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Nearly 160 million workers will benefit from the extension of the reduced payroll tax rate that has been in effect for 2011. The 4.2% rate for the employee portion of the Social Security payroll tax has been extended through February 29, 2012. On December 23rd, President Obama signed into law the Temporary Payroll Tax Cut Continuation Act of 2011 (H.R. 3765). Based on this new legislation, wages earned after December 31, 2011 and before March 1, 2012 will be subject to the 4.2% Social Security Old Age, Survivors, and Disability Insurance (OASDI) withholding rate up to the full Social Security wage base of $110,100. This reduced Social Security withholding will have no effect on employees’ future Social Security benefits. Employers will still pay the full 6.2% rate for their portion of the Social Security tax.
The House and Senate passed the measure without a formal vote by unanimous consent. Under this legislation, the payroll tax will remain at the current 4.2% rate, which began on January 1, 2011, instead of reverting to the 6.2% rate. Without congressional action, the higher rate would have returned in 2012, meaning an average $1,000 tax increase for 160 million Americans.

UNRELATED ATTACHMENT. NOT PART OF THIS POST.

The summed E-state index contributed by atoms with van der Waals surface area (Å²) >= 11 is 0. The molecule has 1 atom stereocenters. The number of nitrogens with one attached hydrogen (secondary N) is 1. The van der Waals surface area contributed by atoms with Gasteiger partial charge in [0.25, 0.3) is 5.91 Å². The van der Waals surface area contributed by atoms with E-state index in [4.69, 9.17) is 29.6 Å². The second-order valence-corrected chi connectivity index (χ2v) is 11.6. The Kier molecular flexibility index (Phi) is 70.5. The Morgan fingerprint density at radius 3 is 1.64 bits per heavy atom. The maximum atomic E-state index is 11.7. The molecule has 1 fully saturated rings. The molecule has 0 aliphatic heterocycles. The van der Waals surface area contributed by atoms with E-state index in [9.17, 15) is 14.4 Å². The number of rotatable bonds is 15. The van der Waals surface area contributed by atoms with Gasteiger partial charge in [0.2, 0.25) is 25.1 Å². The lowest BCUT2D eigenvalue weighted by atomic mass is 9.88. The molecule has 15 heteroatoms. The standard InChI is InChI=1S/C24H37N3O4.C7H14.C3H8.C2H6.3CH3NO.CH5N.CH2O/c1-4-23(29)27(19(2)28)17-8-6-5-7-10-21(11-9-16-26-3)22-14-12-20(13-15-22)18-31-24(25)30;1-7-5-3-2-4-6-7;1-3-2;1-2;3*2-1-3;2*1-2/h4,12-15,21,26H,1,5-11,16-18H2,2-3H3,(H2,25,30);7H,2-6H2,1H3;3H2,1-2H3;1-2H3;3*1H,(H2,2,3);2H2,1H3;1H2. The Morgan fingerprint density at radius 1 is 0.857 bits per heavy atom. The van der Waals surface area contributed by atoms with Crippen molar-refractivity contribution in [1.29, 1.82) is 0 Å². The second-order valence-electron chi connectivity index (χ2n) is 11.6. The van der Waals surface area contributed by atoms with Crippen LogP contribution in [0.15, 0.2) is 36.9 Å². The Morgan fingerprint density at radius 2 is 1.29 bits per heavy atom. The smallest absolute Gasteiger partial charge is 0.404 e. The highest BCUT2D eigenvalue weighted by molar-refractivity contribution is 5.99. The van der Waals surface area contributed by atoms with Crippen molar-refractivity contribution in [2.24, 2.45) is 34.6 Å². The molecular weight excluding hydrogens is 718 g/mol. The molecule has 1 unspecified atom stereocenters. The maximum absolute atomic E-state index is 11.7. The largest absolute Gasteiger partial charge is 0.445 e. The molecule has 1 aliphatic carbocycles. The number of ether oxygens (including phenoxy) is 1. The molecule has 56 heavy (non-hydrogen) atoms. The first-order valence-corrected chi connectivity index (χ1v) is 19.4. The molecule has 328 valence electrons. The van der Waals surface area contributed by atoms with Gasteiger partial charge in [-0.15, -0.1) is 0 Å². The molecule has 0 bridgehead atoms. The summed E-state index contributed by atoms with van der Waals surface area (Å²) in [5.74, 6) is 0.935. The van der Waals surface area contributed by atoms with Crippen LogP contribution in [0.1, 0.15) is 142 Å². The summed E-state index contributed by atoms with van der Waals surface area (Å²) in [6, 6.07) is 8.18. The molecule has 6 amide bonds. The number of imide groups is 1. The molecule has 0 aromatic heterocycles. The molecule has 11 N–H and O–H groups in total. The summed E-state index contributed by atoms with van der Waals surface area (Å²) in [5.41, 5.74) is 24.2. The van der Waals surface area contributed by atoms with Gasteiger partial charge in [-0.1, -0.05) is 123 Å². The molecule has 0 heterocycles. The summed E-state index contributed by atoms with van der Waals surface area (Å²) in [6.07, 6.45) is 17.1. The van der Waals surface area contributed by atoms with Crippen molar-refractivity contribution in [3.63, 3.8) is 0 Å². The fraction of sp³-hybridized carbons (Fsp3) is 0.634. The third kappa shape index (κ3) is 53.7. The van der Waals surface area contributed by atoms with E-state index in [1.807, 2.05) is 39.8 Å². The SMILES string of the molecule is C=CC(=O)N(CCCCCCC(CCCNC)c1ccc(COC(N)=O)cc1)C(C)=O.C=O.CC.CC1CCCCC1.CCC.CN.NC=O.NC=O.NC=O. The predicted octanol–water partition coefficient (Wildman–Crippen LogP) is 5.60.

"Because of this agreement, every working American will keep their tax cut, about $1,000 for a typical family," Obama said in a statement after signing the bill into law. That "translates into an extra $40 or so in every paycheck."
“The agreement to extend the payroll-tax cut is a win for small businesses and our job creators can enjoy the holidays without worrying about whether or not their taxes will go up,” said Fred Baldasarro, spokesman for the U.S. Small Business Administration, in a statement. “Small-business owners want certainty and this deal ensures that we keep the wind at their backs.”
What is the ‘Recapture’ Provision of the New Law?
Under the terms negotiated by Congress, the law also includes a new “recapture” provision, which applies only to those employees who receive more than $18,350 in wages during the two-month period (the Social Security wage base for 2012 is $110,100, and $18,350 represents two months of the full-year amount). This provision imposes an additional income tax on these higher-income employees in an amount equal to 2 percent of the amount of wages they receive during the two-month period in excess of $18,350 (and not greater than $110,100).
Read the IRS News Release: Payroll Tax Cut Temporarily Extended into 2012
Read the Article on Yahoo! News: Congress Punts Hard Payroll Tax Work to 2012
Read the Article on Bloomberg Businessweek: Payroll Tax-Cut Extension Sets Up 2012 Fight Over Longer Plan
Photo Credit: Official White House Photo by Pete Souza